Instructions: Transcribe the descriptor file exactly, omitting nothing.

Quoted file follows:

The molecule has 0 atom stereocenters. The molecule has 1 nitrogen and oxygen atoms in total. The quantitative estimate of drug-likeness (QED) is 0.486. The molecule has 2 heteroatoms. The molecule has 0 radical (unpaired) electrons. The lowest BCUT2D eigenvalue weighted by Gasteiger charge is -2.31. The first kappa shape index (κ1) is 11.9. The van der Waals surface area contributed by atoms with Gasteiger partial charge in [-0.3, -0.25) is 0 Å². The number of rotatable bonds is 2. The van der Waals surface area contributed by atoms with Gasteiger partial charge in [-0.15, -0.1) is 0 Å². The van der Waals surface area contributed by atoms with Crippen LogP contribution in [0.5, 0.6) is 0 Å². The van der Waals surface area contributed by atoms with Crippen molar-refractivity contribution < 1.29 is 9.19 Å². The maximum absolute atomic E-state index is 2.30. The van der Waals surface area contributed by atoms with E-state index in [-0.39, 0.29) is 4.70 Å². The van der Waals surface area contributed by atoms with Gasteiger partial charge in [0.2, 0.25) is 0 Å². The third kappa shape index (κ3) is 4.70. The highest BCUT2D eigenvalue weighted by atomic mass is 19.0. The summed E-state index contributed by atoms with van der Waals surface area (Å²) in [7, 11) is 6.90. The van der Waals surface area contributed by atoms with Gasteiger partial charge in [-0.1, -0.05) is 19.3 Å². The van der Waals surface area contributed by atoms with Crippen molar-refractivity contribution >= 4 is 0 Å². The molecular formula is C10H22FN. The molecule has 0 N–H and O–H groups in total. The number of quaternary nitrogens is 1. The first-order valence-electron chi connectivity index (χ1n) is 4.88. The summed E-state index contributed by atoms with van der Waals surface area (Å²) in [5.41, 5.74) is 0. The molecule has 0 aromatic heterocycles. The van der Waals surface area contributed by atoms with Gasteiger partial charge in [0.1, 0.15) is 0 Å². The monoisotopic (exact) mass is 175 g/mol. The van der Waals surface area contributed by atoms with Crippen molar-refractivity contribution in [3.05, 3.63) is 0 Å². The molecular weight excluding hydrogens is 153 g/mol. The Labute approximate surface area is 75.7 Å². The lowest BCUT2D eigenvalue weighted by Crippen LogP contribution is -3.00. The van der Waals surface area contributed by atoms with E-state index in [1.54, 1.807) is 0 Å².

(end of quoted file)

The molecule has 0 atom stereocenters. The molecule has 1 nitrogen and oxygen atoms in total. The quantitative estimate of drug-likeness (QED) is 0.486. The molecule has 2 heteroatoms. The molecule has 0 radical (unpaired) electrons. The lowest BCUT2D eigenvalue weighted by Gasteiger charge is -2.31. The first kappa shape index (κ1) is 11.9. The van der Waals surface area contributed by atoms with Gasteiger partial charge in [-0.3, -0.25) is 0 Å². The number of rotatable bonds is 2. The van der Waals surface area contributed by atoms with Gasteiger partial charge in [-0.15, -0.1) is 0 Å². The van der Waals surface area contributed by atoms with Crippen LogP contribution in [0.5, 0.6) is 0 Å². The van der Waals surface area contributed by atoms with Crippen molar-refractivity contribution < 1.29 is 9.19 Å². The maximum absolute atomic E-state index is 2.30. The van der Waals surface area contributed by atoms with E-state index in [-0.39, 0.29) is 4.70 Å². The van der Waals surface area contributed by atoms with Gasteiger partial charge in [0.2, 0.25) is 0 Å². The third kappa shape index (κ3) is 4.70. The highest BCUT2D eigenvalue weighted by atomic mass is 19.0. The summed E-state index contributed by atoms with van der Waals surface area (Å²) in [7, 11) is 6.90. The van der Waals surface area contributed by atoms with Gasteiger partial charge in [-0.1, -0.05) is 19.3 Å². The van der Waals surface area contributed by atoms with Crippen molar-refractivity contribution >= 4 is 0 Å². The molecular formula is C10H22FN. The molecule has 0 N–H and O–H groups in total. The number of quaternary nitrogens is 1. The first-order valence-electron chi connectivity index (χ1n) is 4.88. The summed E-state index contributed by atoms with van der Waals surface area (Å²) in [5.41, 5.74) is 0. The molecule has 0 aromatic heterocycles. The van der Waals surface area contributed by atoms with Gasteiger partial charge in [0.1, 0.15) is 0 Å². The monoisotopic (exact) mass is 175 g/mol. The van der Waals surface area contributed by atoms with Crippen molar-refractivity contribution in [3.05, 3.63) is 0 Å². The molecular weight excluding hydrogens is 153 g/mol. The Labute approximate surface area is 75.7 Å². The lowest BCUT2D eigenvalue weighted by Crippen LogP contribution is -3.00. The van der Waals surface area contributed by atoms with E-state index in [1.54, 1.807) is 0 Å².